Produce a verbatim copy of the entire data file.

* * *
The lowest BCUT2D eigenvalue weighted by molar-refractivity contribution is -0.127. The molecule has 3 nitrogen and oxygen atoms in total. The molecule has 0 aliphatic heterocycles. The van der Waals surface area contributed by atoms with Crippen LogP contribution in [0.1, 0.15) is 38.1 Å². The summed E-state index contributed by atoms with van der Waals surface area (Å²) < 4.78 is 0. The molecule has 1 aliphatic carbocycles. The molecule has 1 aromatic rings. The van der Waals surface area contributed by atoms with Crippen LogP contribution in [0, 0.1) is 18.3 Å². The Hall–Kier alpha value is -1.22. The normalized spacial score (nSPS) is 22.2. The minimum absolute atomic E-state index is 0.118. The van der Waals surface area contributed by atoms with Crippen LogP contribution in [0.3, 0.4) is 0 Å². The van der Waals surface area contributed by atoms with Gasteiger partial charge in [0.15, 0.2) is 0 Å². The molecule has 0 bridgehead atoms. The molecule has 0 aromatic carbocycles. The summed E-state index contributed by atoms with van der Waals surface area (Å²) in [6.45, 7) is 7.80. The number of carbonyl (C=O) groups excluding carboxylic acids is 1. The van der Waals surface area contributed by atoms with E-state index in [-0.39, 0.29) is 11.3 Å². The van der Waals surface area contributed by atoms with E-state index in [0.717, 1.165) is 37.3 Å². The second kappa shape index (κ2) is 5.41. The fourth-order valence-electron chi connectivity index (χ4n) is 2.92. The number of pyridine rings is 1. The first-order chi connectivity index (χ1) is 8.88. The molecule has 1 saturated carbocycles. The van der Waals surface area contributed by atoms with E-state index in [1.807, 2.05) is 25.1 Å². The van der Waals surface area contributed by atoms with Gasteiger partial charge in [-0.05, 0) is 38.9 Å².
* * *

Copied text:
The lowest BCUT2D eigenvalue weighted by molar-refractivity contribution is -0.127. The molecule has 3 nitrogen and oxygen atoms in total. The molecule has 0 aliphatic heterocycles. The van der Waals surface area contributed by atoms with Crippen LogP contribution in [0.1, 0.15) is 38.1 Å². The summed E-state index contributed by atoms with van der Waals surface area (Å²) < 4.78 is 0. The molecule has 1 aliphatic carbocycles. The molecule has 1 aromatic rings. The van der Waals surface area contributed by atoms with Crippen LogP contribution in [0, 0.1) is 18.3 Å². The Hall–Kier alpha value is -1.22. The normalized spacial score (nSPS) is 22.2. The minimum absolute atomic E-state index is 0.118. The van der Waals surface area contributed by atoms with Crippen LogP contribution in [0.3, 0.4) is 0 Å². The van der Waals surface area contributed by atoms with Gasteiger partial charge in [0.15, 0.2) is 0 Å². The molecule has 0 bridgehead atoms. The molecule has 0 aromatic carbocycles. The summed E-state index contributed by atoms with van der Waals surface area (Å²) in [6.45, 7) is 7.80. The number of carbonyl (C=O) groups excluding carboxylic acids is 1. The van der Waals surface area contributed by atoms with E-state index in [-0.39, 0.29) is 11.3 Å². The van der Waals surface area contributed by atoms with E-state index in [0.717, 1.165) is 37.3 Å². The second kappa shape index (κ2) is 5.41. The fourth-order valence-electron chi connectivity index (χ4n) is 2.92. The number of pyridine rings is 1. The first-order chi connectivity index (χ1) is 8.88. The molecule has 1 saturated carbocycles. The van der Waals surface area contributed by atoms with E-state index in [1.807, 2.05) is 25.1 Å². The van der Waals surface area contributed by atoms with Gasteiger partial charge in [-0.05, 0) is 38.9 Å².